“We are committed to running excellent schools in rural communities and ensuring that children who live and learn there get to work with fantastic teachers.” 

Russell Hobby, CEO of Teach First said: “Rural schools, particularly in areas with high deprivation, face complex challenges. This means they can struggle to recruit and retain the teachers and leaders they need for their pupils. 

“This partnership aims to break this cycle. Not only by getting teachers to where they’re needed most, but by building powerful networks of support around them to ensure they thrive. When we get this right, we can create a fairer future for every child.”

Dame Alison Peacock, Chief Executive of the Chartered College of Teaching, said"I am pleased that the Chartered College of Teaching will be part of this exciting initiative. It will shine a light on the expertise of teaching communities in rural areas of England."

More information:

The Church of England’s rural schools:

  • There are 4,644 Church of England schools
  • 53 per cent of Church of England primary schools are situated in rural areas
  • A quarter of all primary schools and over 200 secondary schools in England are Church of England.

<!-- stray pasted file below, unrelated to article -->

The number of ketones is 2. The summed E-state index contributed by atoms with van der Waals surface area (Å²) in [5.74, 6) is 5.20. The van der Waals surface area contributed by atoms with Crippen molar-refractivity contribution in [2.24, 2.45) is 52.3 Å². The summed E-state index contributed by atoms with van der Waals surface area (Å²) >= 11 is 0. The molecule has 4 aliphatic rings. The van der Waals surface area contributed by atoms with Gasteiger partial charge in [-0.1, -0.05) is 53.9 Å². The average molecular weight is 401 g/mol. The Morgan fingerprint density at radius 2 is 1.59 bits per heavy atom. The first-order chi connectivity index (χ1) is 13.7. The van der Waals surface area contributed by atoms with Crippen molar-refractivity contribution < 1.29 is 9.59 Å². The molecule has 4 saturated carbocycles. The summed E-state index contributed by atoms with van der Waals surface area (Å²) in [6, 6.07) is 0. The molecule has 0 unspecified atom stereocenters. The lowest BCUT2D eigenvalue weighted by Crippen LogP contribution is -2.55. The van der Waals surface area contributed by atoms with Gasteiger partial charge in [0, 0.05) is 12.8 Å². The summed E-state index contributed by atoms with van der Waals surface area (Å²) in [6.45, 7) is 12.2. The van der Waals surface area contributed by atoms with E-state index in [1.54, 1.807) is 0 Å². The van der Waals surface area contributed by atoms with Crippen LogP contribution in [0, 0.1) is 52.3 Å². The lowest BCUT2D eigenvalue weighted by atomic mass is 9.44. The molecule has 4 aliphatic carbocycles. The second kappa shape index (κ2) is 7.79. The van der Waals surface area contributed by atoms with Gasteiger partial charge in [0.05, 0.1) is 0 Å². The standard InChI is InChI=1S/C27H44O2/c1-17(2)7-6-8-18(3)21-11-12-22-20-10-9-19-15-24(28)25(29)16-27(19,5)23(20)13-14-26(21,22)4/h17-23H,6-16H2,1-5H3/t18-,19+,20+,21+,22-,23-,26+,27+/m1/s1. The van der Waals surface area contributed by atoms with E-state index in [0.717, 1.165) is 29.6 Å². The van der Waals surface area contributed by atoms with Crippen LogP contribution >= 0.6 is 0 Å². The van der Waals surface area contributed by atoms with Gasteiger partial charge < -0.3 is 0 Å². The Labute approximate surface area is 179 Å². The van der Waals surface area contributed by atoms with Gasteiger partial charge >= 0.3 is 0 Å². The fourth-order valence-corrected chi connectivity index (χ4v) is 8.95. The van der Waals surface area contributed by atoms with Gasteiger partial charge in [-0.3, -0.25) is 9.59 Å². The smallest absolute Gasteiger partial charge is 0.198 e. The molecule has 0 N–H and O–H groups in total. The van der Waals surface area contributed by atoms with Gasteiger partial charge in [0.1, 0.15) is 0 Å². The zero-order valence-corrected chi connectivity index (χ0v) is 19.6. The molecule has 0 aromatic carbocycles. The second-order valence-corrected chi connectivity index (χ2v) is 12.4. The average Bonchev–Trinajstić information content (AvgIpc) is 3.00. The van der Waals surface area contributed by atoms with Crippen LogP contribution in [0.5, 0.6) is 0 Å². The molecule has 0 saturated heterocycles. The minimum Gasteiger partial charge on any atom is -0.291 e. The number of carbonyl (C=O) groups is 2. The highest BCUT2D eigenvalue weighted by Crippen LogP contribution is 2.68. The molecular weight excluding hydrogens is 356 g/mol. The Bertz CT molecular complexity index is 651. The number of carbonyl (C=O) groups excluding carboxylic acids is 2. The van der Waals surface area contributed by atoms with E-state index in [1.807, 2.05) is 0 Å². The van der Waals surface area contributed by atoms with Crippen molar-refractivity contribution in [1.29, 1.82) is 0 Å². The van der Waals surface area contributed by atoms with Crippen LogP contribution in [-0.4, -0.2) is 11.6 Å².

• Of 380,000 pupils educated in what are classified as ‘Rural small or very small’ (<210 pupils) 60 per cent are Church of England schools (228,731)
  • Approximately 1 million children attend Church of England schools.
  • About 15 million people alive today went to a Church of England school.
  • With 250 sponsored and over 650 converter academies, the Church is the biggest sponsor of academies in England.
  • Over 500 independent schools declare themselves to be Church of England in ethos.

About Teach First: 

  • Teach First is an education charity with a mission to build a fair education for all. Through a range of school leadership programmes, the charity supports teachers, leaders and schools facing the biggest challenges, serving the most disadvantaged communities.
  • The charity has now recruited over 15,000 teachers and leaders, has 75 head teachers in its alumni and has supported over a million pupils.
  • Those on the Training Programme commit to a minimum of two years at their partner school, where they teach a Newly Qualified Teacher (NQT) timetable; and around half stay on for a third year. More than half of all the teachers who’ve completed training since 2003 are currently teaching.
  • The charity supports whole leadership teams through Leading Together. Develops individuals to become effective leaders through Middle Leader, Senior Leader and Headship programmes leading to a National Professional Qualification. And provides Career Leader training to develop a long-term, school wide careers strategy to improve student opportunities after school.
  • Teach First currently operates in all regions across England: London, West Midlands, East Midlands, Yorkshire the Humber, North West, North East, South East, South Coast, South West and the East of England.